Saint Raymund Nonnatus
Religious of Our Lady of Mercy and Cardinal
Saint Raymund Nonnatus was born in Catalonia, Spain, in the year 1204. Motherless from infancy, in his childhood he seemed to find pleasure only in his devotions and serious duties. He chose the Blessed Virgin for his mother, almost as soon as the light of reason made this choice available to him. His father, perceiving in him an inclination to the religious state and unwilling to give up his son, took him from school and sent him to take care of a farm which he owned in the country. Raymund readily obeyed, and, in order to enjoy holy solitude, kept the sheep himself and spent his time in the mountains and forests in holy meditation and prayer. He found there an ancient hermitage containing a portrait of his Blessed Mother, and made this his asylum. There the devil found him and, assuming the disguise of a shepherd, attempted to turn him away from his devotions; but Raymund turned his back on his visitor and called Mary to his assistance. The sole name of the Mother of God caused the demon to disappear, and the hermit prostrated himself and blessed Her for Her assistance.
Some time afterward, he joined the new Order of Our Lady of Mercy for the redemption of captives, and was admitted to profession at Barcelona by the holy founder, Saint Peter Nolasco. Within two or three years after his profession, he was sent into Barbary with a considerable sum of money; in Algiers he purchased the liberty of a great number of slaves. When all his treasure was exhausted, he gave himself up as a hostage for the ransom of others, according to the Rule of his Order. This magnanimous sacrifice served only to exasperate the Moslems, who treated him with uncommon barbarity, until they began to fear that if he died in their hands, they would lose the ransom which had been asked for his deliverance. A crier announced in the streets that anyone who mistreated him would answer for it, if he died.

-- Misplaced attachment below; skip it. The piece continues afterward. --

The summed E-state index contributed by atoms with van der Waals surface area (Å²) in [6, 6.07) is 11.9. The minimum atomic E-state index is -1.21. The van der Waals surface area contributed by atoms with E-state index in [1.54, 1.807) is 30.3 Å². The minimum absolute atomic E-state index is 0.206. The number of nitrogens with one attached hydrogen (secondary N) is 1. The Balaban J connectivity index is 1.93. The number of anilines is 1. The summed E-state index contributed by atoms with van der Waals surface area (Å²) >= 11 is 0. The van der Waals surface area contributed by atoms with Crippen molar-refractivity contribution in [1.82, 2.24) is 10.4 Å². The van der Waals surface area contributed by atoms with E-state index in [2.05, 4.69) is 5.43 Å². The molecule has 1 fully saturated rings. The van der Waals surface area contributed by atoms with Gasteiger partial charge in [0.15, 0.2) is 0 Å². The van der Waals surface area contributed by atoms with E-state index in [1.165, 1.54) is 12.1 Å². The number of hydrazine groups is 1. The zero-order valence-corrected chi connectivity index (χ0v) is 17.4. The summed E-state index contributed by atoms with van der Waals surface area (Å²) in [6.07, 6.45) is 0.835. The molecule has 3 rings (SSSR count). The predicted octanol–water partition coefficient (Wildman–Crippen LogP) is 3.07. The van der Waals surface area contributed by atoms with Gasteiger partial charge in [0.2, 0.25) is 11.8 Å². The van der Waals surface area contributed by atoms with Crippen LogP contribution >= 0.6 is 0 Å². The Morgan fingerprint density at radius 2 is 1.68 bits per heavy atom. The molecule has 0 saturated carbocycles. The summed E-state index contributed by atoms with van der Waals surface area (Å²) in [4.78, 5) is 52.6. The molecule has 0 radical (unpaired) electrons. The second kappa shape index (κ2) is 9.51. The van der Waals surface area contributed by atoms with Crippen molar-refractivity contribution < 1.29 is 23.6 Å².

Therefore he was permitted to go abroad in the streets, which liberty he utilized to comfort and encourage the Christians in chains, and to convert and baptize certain Moslems. Learning of this, their pasha, furious, condemned him to be impaled, but his barbarous sentence was commuted at the insistence of those who had an interest in the ransom payments for the slaves he was replacing. He underwent instead a cruel bastinade, but that torment did not daunt his courage. So long as he saw souls in danger of perishing eternally, he thought he had yet done nothing.
Saint Raymund had no more money to employ in releasing poor captives; and to converse with those of the local beliefs on the subject of religion meant death. He enjoyed sufficient liberty nonetheless to continue the same endeavors, and he did so, hoping either for success or martyrdom. The governor, enraged, ordered our Saint to have his lips pierced and padlocked, then to be imprisoned until his ransom would be brought by members of his Order. He remained in jail for eight months before his brethren arrived with the required sum, sent by Saint Peter Nolasco.
Upon his return to Spain, he was nominated Cardinal by Pope Gregory IX, and the Pope called him to Rome. The Saint was on his way, but had gone no farther than Cardona when he was seized with a violent fever. He died on August 31, 1240, in his thirty-seventh year. His face in death became beautiful and radiant like that of Moses when he descended from the mountaintop, where he had spoken with God. A heavenly fragrance surrounded his body, and cures were effected on behalf of those who came and touched him.
Reflection: This magnanimous Saint gave not only his substance but his liberty, and exposed himself to the most cruel torments and death for the redemption of captives and the salvation of souls. But we, alas! do we not, merely to gratify our prodigality, vanity, or avarice, refuse to give even the superfluity of our possessions to the poor, who for want of it are perishing with cold and hunger? Let us not forget the terrible Judgment of the Last Day, awaiting those who neglect their brethren in need. (Cf. Matt. 25:31-46)